You are not currently logged in.
Access your personal account or get JSTOR access through your library or other institution:
If You Use a Screen ReaderThis content is available through Read Online (Free) program, which relies on page scans. Since scans are not currently available to screen readers, please contact JSTOR User Support for access. We'll provide a PDF copy for your screen reader.
A Class of Tests for Linkage Using Affected Pedigree Members
Alice S. Whittemore and Jerry Halpern
Vol. 50, No. 1 (Mar., 1994), pp. 118-127
Published by: International Biometric Society
Stable URL: http://www.jstor.org/stable/2533202
Page Count: 10
Since scans are not currently available to screen readers, please contact JSTOR User Support for access. We'll provide a PDF copy for your screen reader.
Preview not available
We describe a class of nonparametric tests for linkage between a marker and a gene assumed to exist and to govern susceptibility to a disease. The tests are formed by assigning a score to each possible pattern of marker allele sharing (identity-by-descent) among affected pedigree members, and then averaging the scores over all patterns compatible with the observed marker genotype and genealogical relationship of the affected members. Different score functions give different tests. One function, which examines marker allele similarity across pairs of affected pedigree members, gives a test similar to that of Fimmers et al. (1989, in Multipoint Mapping and Linkage Based on Affected Pedigree Members: Genetic Analysis Workshop, R. C. Elston, M. A. Spence, S. E. Hodge, and J. W. MacCluer (eds), 123-128; City: Alan R. Liss). A second function examines allele similarity across arbitrary subsets, not just pairs, of affected members. The resulting test can be more powerful than the one based solely on pairs of affected members. The approach has several advantages: it does not require knowledge of the mode of disease inheritance; it does not require unambiguous determination of identity-by-descent at the marker; it does not suffer from variability due to chance allele similarity among affected members who are unrelated, such as spouses; it allows marker genotypes of unaffected members to contribute information on allele sharing among the affected; it permits calculation of exact P-values. Computational requirements limit the tests to many pedigrees with few (<16) affected members.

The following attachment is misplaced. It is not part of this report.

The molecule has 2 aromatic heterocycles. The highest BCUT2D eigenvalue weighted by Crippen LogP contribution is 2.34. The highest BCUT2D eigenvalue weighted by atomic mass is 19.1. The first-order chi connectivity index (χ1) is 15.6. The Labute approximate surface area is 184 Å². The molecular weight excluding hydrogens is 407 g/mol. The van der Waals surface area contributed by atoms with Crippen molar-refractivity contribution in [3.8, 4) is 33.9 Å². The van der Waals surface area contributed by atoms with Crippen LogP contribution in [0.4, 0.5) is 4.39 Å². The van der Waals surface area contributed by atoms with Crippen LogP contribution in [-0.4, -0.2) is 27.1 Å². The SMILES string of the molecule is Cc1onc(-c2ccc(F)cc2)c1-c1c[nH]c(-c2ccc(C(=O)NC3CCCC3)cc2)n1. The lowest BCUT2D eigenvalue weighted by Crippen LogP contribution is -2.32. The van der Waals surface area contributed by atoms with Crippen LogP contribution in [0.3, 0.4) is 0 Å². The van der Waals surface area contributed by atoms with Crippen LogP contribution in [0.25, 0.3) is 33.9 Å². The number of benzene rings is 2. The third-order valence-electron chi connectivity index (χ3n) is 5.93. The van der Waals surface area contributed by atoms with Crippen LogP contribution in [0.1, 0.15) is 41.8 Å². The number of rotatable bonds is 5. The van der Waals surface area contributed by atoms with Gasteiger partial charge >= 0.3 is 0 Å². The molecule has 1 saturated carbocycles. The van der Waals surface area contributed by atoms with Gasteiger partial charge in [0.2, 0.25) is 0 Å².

Biometrics © 1994 International Biometric Society